Looking for Leonard (Soundtrack from the Motion Picture)
Download links and information about Looking for Leonard (Soundtrack from the Motion Picture) by Portastatic. This album was released in 2001 and it belongs to Rock, Indie Rock, Pop, Alternative, Theatre/Soundtrack genres. It contains 14 tracks with total duration of 34:12 minutes.
|Genre:||Rock, Indie Rock, Pop, Alternative, Theatre/Soundtrack|
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|1.||Looking for Leonard Theme||3:59|
|4.||Do You Speak English?||0:40|
|8.||Luka's Theme (Shaker Mix)||2:13|
|9.||Sweethearts (Organ Mix)||1:55|
|11.||Only Good People Wonder If They're Bad||2:42|
|13.||A Dead End||2:12|
|14.||Sweethearts of the World||2:24|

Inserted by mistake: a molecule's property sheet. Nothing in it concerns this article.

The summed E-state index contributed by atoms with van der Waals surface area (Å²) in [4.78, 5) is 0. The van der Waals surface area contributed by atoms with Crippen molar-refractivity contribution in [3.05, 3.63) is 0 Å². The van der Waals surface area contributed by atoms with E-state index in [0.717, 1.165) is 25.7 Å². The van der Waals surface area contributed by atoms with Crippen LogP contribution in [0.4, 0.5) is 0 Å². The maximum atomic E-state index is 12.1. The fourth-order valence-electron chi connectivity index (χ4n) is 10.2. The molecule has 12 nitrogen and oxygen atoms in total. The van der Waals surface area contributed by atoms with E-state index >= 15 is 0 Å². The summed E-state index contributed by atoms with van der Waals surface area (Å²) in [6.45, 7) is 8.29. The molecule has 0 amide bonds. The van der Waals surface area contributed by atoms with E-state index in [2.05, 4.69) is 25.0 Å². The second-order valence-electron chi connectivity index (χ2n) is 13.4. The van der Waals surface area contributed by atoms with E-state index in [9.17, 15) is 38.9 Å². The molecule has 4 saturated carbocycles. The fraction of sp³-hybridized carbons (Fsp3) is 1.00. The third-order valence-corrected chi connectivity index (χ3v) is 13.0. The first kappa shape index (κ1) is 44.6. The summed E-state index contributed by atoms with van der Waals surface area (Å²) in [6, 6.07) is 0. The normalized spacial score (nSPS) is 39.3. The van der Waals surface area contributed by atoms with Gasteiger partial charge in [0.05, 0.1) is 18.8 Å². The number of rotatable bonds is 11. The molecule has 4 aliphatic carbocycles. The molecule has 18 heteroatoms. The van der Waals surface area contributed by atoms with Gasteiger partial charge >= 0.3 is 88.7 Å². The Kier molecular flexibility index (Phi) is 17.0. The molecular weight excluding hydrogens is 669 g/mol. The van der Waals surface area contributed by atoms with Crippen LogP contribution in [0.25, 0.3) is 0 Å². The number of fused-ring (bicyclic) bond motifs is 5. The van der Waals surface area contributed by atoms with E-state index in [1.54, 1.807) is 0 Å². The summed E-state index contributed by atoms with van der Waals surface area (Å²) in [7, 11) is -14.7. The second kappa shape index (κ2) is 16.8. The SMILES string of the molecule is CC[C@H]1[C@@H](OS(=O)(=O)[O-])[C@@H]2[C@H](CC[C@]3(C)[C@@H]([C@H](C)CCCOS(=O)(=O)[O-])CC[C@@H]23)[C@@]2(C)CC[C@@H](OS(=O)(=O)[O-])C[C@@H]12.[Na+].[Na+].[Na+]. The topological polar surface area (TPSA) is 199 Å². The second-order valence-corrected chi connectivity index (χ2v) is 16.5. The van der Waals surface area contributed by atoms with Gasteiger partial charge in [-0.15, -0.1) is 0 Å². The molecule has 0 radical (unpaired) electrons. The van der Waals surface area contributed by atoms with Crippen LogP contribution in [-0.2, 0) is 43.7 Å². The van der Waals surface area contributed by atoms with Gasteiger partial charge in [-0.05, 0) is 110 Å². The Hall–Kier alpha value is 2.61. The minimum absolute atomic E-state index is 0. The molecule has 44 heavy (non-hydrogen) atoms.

On the soundtrack Looking for Leonard, Mac McCaughan takes his "side project" Portastatic to levels beyond the scope of his main band, indie legends Superchunk. Looking for Leonard, a complete score for a Canadian indie film of the same name, continues McCaughan's fascination with Brazilian Tropicalia music of the late '60s and early '70s. This inspiration first yielded Portastatic's 2000 EP De Mel, De Melao, a record of covers of Brazilian pop giants such as Caetano Veloso, Gilberto Gil, and Os Mutantes. But, Looking for Leonard transports those South American stylings to an entirely vocals-free, instrumental album that tips its hat to Tropicalia while exploring the emotional and atmospheric range of a film score. The soft electric guitar and strings render "Looking for Leonard — Theme" all bittersweet nostalgia and happy memories. "Luka's Theme" picks up the tone with meandering South American rhythms and wistful guitar lines. "Stealing Romance" could be the most uplifting one minute and 30 seconds of music you'll hear and "Sweethearts Organ Mix"'s pretty little organ melody is a throwback to emotive movie soundtracks of the '70s. The single appearance of a fuzzed-out, noisy guitar is in the song "Funeral Music," but this score is so cohesive that the crunchy lines don't change the genre of the music, just the feeling of it. Looking for Leonard ends with the rollicking "Sweethearts of the World," a feel-good jaunt that leaves the listener with the image of sunnier lands and travels across the sea. This album may be a film score, but it can easily stand all alone as music for moody days.